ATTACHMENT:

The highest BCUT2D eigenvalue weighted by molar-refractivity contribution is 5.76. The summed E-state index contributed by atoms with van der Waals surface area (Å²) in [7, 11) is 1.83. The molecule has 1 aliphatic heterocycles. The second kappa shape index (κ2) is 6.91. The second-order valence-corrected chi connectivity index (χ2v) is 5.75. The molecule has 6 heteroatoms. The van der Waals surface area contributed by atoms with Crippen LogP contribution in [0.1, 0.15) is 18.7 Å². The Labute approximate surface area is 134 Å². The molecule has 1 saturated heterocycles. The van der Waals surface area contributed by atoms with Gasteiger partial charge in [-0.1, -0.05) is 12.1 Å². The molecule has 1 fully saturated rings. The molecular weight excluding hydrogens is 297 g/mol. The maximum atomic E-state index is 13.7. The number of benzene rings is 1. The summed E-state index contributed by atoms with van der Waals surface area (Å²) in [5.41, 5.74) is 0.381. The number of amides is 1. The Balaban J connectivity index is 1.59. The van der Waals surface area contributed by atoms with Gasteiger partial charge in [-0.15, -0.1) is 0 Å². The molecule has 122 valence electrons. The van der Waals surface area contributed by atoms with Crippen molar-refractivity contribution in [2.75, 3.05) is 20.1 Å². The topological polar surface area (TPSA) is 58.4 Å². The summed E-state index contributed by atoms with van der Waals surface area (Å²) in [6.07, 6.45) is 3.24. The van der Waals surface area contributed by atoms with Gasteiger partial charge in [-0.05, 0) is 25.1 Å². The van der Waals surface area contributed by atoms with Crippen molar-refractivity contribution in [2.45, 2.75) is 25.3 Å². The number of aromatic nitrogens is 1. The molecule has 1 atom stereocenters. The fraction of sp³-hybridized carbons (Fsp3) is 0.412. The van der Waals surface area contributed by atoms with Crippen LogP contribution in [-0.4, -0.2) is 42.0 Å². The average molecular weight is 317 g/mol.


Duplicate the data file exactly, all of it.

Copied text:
The highest BCUT2D eigenvalue weighted by molar-refractivity contribution is 5.76. The summed E-state index contributed by atoms with van der Waals surface area (Å²) in [7, 11) is 1.83. The molecule has 1 aliphatic heterocycles. The second kappa shape index (κ2) is 6.91. The second-order valence-corrected chi connectivity index (χ2v) is 5.75. The molecule has 6 heteroatoms. The van der Waals surface area contributed by atoms with Crippen LogP contribution in [0.1, 0.15) is 18.7 Å². The Labute approximate surface area is 134 Å². The molecule has 1 saturated heterocycles. The van der Waals surface area contributed by atoms with Gasteiger partial charge in [-0.1, -0.05) is 12.1 Å². The molecule has 1 fully saturated rings. The molecular weight excluding hydrogens is 297 g/mol. The maximum atomic E-state index is 13.7. The number of benzene rings is 1. The summed E-state index contributed by atoms with van der Waals surface area (Å²) in [5.41, 5.74) is 0.381. The number of amides is 1. The Balaban J connectivity index is 1.59. The van der Waals surface area contributed by atoms with Gasteiger partial charge in [-0.15, -0.1) is 0 Å². The molecule has 122 valence electrons. The van der Waals surface area contributed by atoms with Crippen molar-refractivity contribution in [2.75, 3.05) is 20.1 Å². The topological polar surface area (TPSA) is 58.4 Å². The summed E-state index contributed by atoms with van der Waals surface area (Å²) in [6.07, 6.45) is 3.24. The van der Waals surface area contributed by atoms with Gasteiger partial charge in [-0.05, 0) is 25.1 Å². The van der Waals surface area contributed by atoms with Crippen molar-refractivity contribution in [2.45, 2.75) is 25.3 Å². The number of aromatic nitrogens is 1. The molecule has 1 atom stereocenters. The fraction of sp³-hybridized carbons (Fsp3) is 0.412. The van der Waals surface area contributed by atoms with Crippen LogP contribution in [-0.4, -0.2) is 42.0 Å². The average molecular weight is 317 g/mol.